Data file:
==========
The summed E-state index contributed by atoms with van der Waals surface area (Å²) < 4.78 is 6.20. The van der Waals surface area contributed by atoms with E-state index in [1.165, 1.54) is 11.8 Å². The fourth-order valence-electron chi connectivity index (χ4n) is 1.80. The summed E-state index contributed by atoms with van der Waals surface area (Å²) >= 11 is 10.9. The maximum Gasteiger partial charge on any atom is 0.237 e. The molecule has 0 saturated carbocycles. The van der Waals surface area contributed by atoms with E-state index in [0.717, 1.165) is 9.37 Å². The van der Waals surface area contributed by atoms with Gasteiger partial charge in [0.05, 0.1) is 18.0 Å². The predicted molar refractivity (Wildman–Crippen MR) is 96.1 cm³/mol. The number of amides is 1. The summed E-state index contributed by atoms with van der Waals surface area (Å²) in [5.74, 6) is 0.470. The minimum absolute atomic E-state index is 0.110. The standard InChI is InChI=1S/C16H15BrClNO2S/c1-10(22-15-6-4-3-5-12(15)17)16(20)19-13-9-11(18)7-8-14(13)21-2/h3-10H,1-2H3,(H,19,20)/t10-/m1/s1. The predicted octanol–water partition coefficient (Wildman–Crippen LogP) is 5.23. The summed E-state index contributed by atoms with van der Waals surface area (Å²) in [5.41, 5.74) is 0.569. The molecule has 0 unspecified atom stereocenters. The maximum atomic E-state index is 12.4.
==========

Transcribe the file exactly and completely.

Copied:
The summed E-state index contributed by atoms with van der Waals surface area (Å²) < 4.78 is 6.20. The van der Waals surface area contributed by atoms with E-state index in [1.165, 1.54) is 11.8 Å². The fourth-order valence-electron chi connectivity index (χ4n) is 1.80. The summed E-state index contributed by atoms with van der Waals surface area (Å²) >= 11 is 10.9. The maximum Gasteiger partial charge on any atom is 0.237 e. The molecule has 0 saturated carbocycles. The van der Waals surface area contributed by atoms with E-state index in [0.717, 1.165) is 9.37 Å². The van der Waals surface area contributed by atoms with Gasteiger partial charge in [0.05, 0.1) is 18.0 Å². The predicted molar refractivity (Wildman–Crippen MR) is 96.1 cm³/mol. The number of amides is 1. The summed E-state index contributed by atoms with van der Waals surface area (Å²) in [5.74, 6) is 0.470. The minimum absolute atomic E-state index is 0.110. The standard InChI is InChI=1S/C16H15BrClNO2S/c1-10(22-15-6-4-3-5-12(15)17)16(20)19-13-9-11(18)7-8-14(13)21-2/h3-10H,1-2H3,(H,19,20)/t10-/m1/s1. The predicted octanol–water partition coefficient (Wildman–Crippen LogP) is 5.23. The summed E-state index contributed by atoms with van der Waals surface area (Å²) in [5.41, 5.74) is 0.569. The molecule has 0 unspecified atom stereocenters. The maximum atomic E-state index is 12.4.